Will we need another shot if a new variant emerges?

Though not expected right now, there is a chance a new variant could emerge that can outsmart our immunity even more than omicron. “It would take something really incredible to outrun it [completely],” Parsonnet said.

If virus transmission accelerates again, we may need another booster, but when that might happen — and how regularly we’ll need a boost — is unknown.

When it comes to the variant-specific shots that vaccine manufacturers are currently working on, there are a couple of issues to consider.

One, though these tailored shots might target one variant super well, they could be less effective at protecting us from other variants that emerge. This could put selective pressure on the virus, and it could mutate further to work its way around the shot, Meyer said.

Two, by the time these variant-specific shots are created, tested, manufactured and distributed, the wave may have already passed (think of how things progressed with alpha, then delta and omicron).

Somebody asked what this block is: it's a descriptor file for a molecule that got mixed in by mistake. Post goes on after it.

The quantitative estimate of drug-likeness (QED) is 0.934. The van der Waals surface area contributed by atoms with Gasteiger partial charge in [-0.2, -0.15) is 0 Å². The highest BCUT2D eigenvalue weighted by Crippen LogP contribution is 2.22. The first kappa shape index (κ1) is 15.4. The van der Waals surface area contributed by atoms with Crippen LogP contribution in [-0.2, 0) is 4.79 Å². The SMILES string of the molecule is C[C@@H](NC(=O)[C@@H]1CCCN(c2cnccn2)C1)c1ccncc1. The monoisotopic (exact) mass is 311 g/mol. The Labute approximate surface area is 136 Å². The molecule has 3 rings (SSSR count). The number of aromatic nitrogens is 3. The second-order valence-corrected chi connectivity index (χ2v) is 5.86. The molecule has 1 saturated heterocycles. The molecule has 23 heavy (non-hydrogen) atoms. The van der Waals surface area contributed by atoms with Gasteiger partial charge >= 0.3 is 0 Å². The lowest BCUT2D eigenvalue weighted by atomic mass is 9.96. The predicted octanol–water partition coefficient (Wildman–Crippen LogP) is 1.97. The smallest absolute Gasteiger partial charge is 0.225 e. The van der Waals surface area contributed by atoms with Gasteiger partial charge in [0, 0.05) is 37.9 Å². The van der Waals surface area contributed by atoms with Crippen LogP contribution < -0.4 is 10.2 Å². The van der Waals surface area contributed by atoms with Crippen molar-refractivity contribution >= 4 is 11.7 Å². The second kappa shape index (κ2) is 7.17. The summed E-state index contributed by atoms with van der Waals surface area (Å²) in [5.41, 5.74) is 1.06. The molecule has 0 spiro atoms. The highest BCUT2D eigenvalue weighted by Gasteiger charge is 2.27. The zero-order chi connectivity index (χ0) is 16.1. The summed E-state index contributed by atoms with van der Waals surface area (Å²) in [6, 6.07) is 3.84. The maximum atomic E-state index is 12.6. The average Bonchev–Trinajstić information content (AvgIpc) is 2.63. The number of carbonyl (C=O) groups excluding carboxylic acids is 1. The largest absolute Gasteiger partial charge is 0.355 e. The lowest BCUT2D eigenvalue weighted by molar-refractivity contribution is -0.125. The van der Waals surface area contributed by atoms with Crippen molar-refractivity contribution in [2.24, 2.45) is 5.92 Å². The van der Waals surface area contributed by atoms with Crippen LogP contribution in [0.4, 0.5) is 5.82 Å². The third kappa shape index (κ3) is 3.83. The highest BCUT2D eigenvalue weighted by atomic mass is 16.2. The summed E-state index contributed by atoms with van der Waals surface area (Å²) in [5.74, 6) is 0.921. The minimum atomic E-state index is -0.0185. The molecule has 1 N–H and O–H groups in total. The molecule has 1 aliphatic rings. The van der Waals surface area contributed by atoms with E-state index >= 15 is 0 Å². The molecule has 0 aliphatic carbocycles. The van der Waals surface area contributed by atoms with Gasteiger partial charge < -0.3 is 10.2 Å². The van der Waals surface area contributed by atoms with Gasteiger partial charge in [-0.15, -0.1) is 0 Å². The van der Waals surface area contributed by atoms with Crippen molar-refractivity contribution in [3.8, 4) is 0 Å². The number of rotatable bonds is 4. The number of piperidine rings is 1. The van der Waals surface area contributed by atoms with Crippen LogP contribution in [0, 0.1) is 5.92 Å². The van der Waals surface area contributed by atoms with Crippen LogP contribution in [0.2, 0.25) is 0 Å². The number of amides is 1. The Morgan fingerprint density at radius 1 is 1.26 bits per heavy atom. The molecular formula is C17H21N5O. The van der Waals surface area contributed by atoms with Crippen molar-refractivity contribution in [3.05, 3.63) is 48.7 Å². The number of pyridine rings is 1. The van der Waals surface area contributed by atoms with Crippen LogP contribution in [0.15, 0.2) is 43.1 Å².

We may eventually see new methods of vaccination — like nasal sprays, which can block the virus from attaching to our airways and forming an infection in the first place. What we really want, according to Parsonnet, is a pan-coronavirus vaccine — a shot that will cover all the variants.

There are a lot of scientists working on these types of vaccines, but if and when they’ll be ready and available is unclear.

Experts are still learning about COVID-19. The information in this story is what was known or available as of publication, but guidance can change as scientists discover more about the virus. Please check the Centers for Disease Control and Prevention for the most updated recommendations.